But it's also one that I couldn't get close to. Outside of Debicki, who is a supporting character here, there is no real heart at the center of this tale. Washington's Protagonist may carry the label of a good guy, but you never get to know him or what makes him tick. Washington has three expressions here: tense, confused, and very confused. He rolls off the words of Nolan's script with ease, but none of it really matters.
The romantic spark between him and Kat is forced and thus nowhere near authentic. Every Nolan film has a guy making way too many mistakes, risking many lives in the process, for a woman. It was done better in his older films. It's not a bad performance, but unlike Debicki and even Pattinson, there's not much there under the surface with Washington's character. Some of the cast have roles that evolve; the star of the movie isn't one of them, unfortunately. Branagh's villain is too cartoonish for his own good. Like the script, he gets more convoluted with each threatening monologue.
Washington's agent seems like just another pawn in the fight against evil and the film teases something bigger with him that plays out in the end-but I didn't care enough to wonder too long about it. Nolan is so wrapped up in his idea that he forgot to provide moderate character development. You have to piece together that puzzle yourself while deciphering the director's latest tricks. It's a workout to get through the film without having your head explode or be choked out by make believe. But at the end of the majority of his films, there was a heart-wrenching connection to the hero that was fully realized.
In "Inception," Leonardo DiCaprio's Dom wanted to get home to his kids. That carried you through the complex dream states. Bruce Wayne had to stop hating himself and conquer his fears before saving lives. Matthew McConaughey's astronaut is trying to save his family, as well as millions of others, in "Interstellar." That film lacked the cohesive force of Nolan's other work, but you at least cared about the protagonist's fate.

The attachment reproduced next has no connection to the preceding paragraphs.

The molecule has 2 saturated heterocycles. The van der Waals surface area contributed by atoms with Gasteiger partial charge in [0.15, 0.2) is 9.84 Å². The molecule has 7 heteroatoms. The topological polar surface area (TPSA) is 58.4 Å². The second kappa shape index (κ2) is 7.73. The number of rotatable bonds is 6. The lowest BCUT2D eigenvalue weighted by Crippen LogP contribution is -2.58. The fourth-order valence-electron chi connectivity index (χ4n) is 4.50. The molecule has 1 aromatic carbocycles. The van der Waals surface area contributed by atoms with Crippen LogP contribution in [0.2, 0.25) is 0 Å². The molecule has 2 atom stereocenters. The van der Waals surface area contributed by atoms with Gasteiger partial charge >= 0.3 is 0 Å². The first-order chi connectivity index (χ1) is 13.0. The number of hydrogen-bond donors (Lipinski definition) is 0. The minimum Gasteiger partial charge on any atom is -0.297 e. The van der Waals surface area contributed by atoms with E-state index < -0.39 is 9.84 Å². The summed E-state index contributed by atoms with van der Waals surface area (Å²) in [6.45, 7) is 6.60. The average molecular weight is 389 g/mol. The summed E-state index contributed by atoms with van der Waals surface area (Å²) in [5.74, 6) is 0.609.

The Protagonist in "Tenet" is lethal yet cold to the touch. You never get close enough with him to worry about his survival. He's just part of the theme park ride that you'll ride more than once without fully understanding it.
Christopher Nolan's "Tenet" extends his streak of good films. At the very least, his films intrigue the mind and blow away the senses. Some of them hit harder emotionally than others. By taking big swings and executing his films in a unique way, they stand up to the test of time and always provide a thrill. The score alone here could get me to watch it again. It's got levels and poetry that give you a blueprint to greater things.
But four days after exiting the theater, I am sitting here without a true feeling of adoration. "Tenet" is a film that you can admire without loving. It went for something deep and interesting with its plot, and took audiences on a ride that never gave out until the final shot. A film that will break your mind, but please your eyes well enough so you don't mind the disconnect on the drive home. Clemence Posey's scientist, who breaks down the plot as precisely as possible in the first 30 minutes, puts it best to Washington's savior early on: "Don't try to understand it. Just feel it."
I felt it, halfway understood it, and came away with the idea that while this wasn't one of Nolan's best efforts, it's not a bad way to kill a few hours on a hot day. He's a filmmaker who wants you to chase him around the corner, and you do, because he always has something original waiting for you. You may not love it, but you'll respect it. As The Joker said in Nolan's Batman sequel, the director is like a dog chasing a car, but I didn't know what to do with it once I caught up to "Tenet."
The only fear I have after seeing "Tenet" is that he is getting bored and leaning too much on the concept of time. I would love to see Nolan return to the good old fashioned trickery of "The Prestige" or revive the cold, barren wasteland of cop thrillers. Shake it up and have some fun.
"Tenet" proves that Nolan can still deliver a picture. But it raises the question of can he deliver one every time that truly counts for something? Can he get back to greatness without toying with the concept of time? I think he can.
"Tenet" opens tonight at local theaters such as Galleria 6 Cinemas, Hi-Pointe Theater, and AMC Theater chains such as Esquire 8.
Thanks for reading,